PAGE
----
Academic journal article Tamara : Journal of Critical Postmodern Organization Science

'Living in the Blender of Change': The Carnival of Control in a Culture of Culture

Academic journal article Tamara : Journal of Critical Postmodern Organization Science

'Living in the Blender of Change': The Carnival of Control in a Culture of Culture

Article excerpt


Traditional structural-functional approaches to organisational change, as well as critics of those approaches, often offer overly structured and rationalised views of how change occurs. This paper attempts to build upon processual studies of change and critiques of overly hegemonic views of managerial control by seeking to capture the complex, emotive and fluid character of organisational 'changing'. In pursuit of this aim, the paper documents these characteristics of change through a personalised ethnography of a micro-incident - a critical change meeting - in an Australian steel making plant undergoing cultural change. In conclusion, it is argued that even the more sophisticated studies of the emergent process-like character of organisational change fail to fully capture the ambiguous, ironic, emotional, and uncertain character of events in the 'blender' of change.


We are living in the blender of change at the moment, we identify the next Lego blocks that we can handle, but it is a bit bard to structure it. We don't feel empowered, we are in the water trying to achieve change, but someone left 6 sharks in the water - we are in the chaos theory situation. Dennis, Supervisor, Cokemaking Oz.[1]

Postmodernism has invited us to mistrust many of the revered categories of the human sciences, including 'self, ' 'body, ' 'society,' 'family, ' Organisation,'and 'choice, ' revealing them to be linguistic mirages or constructs ofcommience, indeed 'stories. ' Is it not time that we sought to deconstruct the concept of control itself? (Gabriel, 1999:198)

Apart from a few short visits in the previous fortnight, I[2] had been away from the 400-person cokemaking plant for about two months. The people in the plant let me know they had noticed that I had been gone, and in their way welcomed me back, 'I thought you had fallen off the edge', 'Hullo stranger'. 'So what's your name then?' 'Sorry about your desk....!' But now I was back, 'phase 2' of a work redesign was being planned, and an introductory meeting was arranged for today in the main training room ('the blue rooms'). The chairs were in a circle, I was five minutes late, but there were only two people there - Tom, a Scottish superintendent, who had called the meeting, and Joe, an English electrician who I had taken out to dinner a few nights before to catch up, meet his girlfriend, and talk about an illness that he had. They knew each other well, in fact we all knew each other well, as we were all involved strongly in the earlier 'phase 1 ' of the work redesign. Gradually, a few more people turned up, and the numbers grew to eleven: four middle managers, two technicians, four skilled electricians and heating controllers, and one machine operator. When one Lebanese electrician came in, Joe said to me 'Richard, this is the Arab, I always told you about'. The 'Arab' said something about doing Joe's work. I joked, 'I heard Joe kept looking after you, that is what he told me'. Joe smiled and quickly remarked to all of us, 'I do look after him, so long as he does what he is told!'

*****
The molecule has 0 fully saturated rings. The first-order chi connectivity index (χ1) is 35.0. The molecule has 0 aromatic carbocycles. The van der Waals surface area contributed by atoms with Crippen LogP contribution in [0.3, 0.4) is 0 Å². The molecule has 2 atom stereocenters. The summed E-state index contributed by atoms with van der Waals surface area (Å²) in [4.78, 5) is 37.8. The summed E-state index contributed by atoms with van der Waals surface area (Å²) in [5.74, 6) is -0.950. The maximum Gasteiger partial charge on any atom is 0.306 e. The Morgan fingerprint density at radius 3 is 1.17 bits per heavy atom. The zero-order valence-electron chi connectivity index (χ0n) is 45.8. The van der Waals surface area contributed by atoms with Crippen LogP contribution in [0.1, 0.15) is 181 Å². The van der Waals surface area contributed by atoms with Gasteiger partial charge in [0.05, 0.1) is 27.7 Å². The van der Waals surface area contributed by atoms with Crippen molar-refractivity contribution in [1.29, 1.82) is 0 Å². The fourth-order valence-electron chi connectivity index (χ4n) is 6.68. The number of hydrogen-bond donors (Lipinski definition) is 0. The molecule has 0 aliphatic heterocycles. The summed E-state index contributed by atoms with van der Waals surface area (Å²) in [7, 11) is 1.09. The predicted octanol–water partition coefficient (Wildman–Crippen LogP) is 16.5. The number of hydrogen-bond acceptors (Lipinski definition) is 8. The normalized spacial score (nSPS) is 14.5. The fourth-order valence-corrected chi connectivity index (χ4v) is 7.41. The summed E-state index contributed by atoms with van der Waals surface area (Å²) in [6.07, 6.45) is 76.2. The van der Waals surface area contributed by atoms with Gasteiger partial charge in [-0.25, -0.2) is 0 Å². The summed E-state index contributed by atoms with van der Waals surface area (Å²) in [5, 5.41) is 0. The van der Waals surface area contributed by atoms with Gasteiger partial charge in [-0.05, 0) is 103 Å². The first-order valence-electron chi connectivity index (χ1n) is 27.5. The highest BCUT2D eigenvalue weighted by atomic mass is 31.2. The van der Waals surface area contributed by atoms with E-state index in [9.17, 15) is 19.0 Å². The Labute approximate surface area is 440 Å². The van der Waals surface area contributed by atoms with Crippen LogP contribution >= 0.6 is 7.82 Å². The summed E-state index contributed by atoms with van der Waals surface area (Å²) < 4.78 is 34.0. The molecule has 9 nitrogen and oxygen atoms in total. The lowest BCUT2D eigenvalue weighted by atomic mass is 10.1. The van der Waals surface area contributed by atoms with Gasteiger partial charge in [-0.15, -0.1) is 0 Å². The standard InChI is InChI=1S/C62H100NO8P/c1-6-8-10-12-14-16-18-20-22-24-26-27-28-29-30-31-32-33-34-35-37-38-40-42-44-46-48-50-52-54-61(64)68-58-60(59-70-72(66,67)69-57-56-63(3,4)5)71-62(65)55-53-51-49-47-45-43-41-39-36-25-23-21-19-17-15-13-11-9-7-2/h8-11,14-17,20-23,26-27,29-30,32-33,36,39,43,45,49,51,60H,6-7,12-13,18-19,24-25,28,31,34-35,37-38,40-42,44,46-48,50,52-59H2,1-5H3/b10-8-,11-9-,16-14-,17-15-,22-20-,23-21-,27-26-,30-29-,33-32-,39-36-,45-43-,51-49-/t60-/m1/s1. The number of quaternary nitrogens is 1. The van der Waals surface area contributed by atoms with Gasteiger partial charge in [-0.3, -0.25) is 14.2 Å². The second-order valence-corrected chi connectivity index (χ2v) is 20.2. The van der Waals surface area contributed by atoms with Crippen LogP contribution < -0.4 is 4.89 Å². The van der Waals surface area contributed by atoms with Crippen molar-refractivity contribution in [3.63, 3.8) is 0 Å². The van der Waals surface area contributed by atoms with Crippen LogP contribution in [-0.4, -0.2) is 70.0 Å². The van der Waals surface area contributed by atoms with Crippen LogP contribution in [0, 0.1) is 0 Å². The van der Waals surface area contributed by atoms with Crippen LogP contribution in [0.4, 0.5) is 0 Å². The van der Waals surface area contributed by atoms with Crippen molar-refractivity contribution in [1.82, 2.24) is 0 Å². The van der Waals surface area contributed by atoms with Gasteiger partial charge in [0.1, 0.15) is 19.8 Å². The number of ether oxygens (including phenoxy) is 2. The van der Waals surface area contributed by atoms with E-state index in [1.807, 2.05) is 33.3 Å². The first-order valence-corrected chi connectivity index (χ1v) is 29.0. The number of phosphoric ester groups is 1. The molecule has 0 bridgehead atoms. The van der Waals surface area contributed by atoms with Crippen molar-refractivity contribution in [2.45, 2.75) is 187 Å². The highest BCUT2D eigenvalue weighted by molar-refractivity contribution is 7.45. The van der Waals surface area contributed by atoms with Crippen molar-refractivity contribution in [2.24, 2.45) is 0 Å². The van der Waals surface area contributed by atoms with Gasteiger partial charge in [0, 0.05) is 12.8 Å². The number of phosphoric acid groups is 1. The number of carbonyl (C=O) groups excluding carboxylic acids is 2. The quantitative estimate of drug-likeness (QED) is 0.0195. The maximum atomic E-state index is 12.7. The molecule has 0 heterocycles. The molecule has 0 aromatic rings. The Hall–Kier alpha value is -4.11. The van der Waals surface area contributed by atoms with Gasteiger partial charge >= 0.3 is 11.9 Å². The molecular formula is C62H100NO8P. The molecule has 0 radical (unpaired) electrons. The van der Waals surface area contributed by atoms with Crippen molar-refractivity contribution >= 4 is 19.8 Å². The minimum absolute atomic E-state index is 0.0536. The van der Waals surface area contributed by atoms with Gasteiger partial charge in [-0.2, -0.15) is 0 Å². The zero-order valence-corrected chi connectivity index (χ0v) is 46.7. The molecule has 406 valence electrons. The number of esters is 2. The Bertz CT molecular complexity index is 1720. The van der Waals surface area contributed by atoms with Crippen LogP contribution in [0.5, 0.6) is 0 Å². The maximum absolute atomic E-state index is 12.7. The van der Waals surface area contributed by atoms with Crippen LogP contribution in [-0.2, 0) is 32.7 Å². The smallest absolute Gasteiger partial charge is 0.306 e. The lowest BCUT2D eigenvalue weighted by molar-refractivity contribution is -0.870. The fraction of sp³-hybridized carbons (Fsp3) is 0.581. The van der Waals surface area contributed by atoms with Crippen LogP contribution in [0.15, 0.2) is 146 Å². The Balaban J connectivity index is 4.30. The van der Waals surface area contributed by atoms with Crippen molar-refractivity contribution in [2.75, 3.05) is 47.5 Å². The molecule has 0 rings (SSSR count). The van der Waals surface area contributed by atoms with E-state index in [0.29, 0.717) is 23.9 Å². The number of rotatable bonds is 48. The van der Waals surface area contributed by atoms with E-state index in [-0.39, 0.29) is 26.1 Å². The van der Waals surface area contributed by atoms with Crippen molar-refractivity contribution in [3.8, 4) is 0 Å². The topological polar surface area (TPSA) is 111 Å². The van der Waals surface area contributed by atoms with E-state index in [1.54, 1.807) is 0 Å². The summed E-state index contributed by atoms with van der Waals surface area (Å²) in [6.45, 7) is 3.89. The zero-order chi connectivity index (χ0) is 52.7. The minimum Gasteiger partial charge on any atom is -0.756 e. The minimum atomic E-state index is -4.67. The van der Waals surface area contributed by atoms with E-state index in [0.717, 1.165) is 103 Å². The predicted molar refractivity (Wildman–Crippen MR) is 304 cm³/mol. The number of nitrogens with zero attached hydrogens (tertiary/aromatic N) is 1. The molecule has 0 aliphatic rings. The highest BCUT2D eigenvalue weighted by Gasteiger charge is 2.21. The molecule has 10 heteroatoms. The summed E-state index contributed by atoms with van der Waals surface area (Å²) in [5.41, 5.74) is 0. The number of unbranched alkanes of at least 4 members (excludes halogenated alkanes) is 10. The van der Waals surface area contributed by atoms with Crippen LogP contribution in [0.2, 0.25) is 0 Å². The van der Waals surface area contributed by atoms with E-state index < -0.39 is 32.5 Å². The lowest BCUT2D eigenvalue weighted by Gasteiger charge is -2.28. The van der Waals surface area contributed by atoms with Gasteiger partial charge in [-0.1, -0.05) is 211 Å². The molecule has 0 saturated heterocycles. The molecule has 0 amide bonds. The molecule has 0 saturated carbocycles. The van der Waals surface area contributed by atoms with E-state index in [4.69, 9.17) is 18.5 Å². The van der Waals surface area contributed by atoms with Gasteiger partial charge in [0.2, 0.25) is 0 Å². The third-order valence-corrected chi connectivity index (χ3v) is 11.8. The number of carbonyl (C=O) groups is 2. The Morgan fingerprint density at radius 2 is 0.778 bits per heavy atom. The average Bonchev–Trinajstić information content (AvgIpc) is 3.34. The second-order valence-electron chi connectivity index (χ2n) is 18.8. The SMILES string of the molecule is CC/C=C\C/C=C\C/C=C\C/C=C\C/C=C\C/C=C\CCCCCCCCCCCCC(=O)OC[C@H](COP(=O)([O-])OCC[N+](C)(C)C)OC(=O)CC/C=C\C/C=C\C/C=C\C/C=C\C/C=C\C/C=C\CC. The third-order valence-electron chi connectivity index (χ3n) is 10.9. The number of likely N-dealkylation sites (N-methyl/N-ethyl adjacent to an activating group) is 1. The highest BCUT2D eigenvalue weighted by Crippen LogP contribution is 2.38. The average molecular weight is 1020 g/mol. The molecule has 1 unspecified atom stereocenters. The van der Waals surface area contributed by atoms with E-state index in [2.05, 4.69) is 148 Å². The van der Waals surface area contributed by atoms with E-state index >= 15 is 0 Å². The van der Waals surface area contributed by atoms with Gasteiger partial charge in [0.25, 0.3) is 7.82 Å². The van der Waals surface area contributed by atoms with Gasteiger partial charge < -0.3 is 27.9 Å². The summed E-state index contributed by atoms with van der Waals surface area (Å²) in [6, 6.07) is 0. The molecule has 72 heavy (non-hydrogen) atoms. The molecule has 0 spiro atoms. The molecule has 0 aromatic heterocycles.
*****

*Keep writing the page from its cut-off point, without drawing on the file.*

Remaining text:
What followed was an all morning meeting, the Phase 2 Kick Off meeting, in which those present discussed the nature of the next phase of change, their interests and concerns, and what they felt should be done. This paper uses an account of this Kick Off meeting, the launch of Phase 2 at Cokemaking Oz to probe the nature of the 'control' that is supposed to be associated with organizational change. While the major focus is on the Kick Off meeting, the paper also draws data from an earlier Phase 2 Planning meeting (held by senior supervisors a few weeks before the Kick Off), and from interviews and observations gathered in a longer term study of the plant. The aim is to provide a less sanitised and less purist window on the processes of corporate culture change than is normally encountered in the research literature.

As Kunda (1993) has observed, many studies of change focus on the rhetoric of the 'culture merchants', 'managerial anthropologists' or managers and groups involved in culture change programs ('the culture of culture'), to the exclusion of direct observation and analysis of the rhetoric and actions of those most closely involved. …

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